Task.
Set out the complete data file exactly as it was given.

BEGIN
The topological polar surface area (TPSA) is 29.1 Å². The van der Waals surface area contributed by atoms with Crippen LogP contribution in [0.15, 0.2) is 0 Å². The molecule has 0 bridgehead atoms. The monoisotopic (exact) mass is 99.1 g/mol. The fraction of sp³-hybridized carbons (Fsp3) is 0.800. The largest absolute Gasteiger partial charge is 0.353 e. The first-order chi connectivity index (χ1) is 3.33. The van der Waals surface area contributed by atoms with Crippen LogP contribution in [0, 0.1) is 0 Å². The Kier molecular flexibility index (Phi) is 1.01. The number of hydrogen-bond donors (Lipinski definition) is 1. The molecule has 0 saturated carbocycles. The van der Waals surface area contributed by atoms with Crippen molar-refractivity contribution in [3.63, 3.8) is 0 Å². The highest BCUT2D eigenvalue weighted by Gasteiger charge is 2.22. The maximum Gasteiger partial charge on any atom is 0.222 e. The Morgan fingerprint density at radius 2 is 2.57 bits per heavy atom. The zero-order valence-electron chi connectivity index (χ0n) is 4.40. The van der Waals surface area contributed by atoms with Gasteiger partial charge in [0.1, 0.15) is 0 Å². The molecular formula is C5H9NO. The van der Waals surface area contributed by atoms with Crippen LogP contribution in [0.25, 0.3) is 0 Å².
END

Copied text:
The topological polar surface area (TPSA) is 29.1 Å². The van der Waals surface area contributed by atoms with Crippen LogP contribution in [0.15, 0.2) is 0 Å². The molecule has 0 bridgehead atoms. The monoisotopic (exact) mass is 99.1 g/mol. The fraction of sp³-hybridized carbons (Fsp3) is 0.800. The largest absolute Gasteiger partial charge is 0.353 e. The first-order chi connectivity index (χ1) is 3.33. The van der Waals surface area contributed by atoms with Crippen LogP contribution in [0, 0.1) is 0 Å². The Kier molecular flexibility index (Phi) is 1.01. The number of hydrogen-bond donors (Lipinski definition) is 1. The molecule has 0 saturated carbocycles. The van der Waals surface area contributed by atoms with Crippen molar-refractivity contribution in [3.63, 3.8) is 0 Å². The highest BCUT2D eigenvalue weighted by Gasteiger charge is 2.22. The maximum Gasteiger partial charge on any atom is 0.222 e. The Morgan fingerprint density at radius 2 is 2.57 bits per heavy atom. The zero-order valence-electron chi connectivity index (χ0n) is 4.40. The van der Waals surface area contributed by atoms with Gasteiger partial charge in [0.1, 0.15) is 0 Å². The molecular formula is C5H9NO. The van der Waals surface area contributed by atoms with Crippen LogP contribution in [0.25, 0.3) is 0 Å².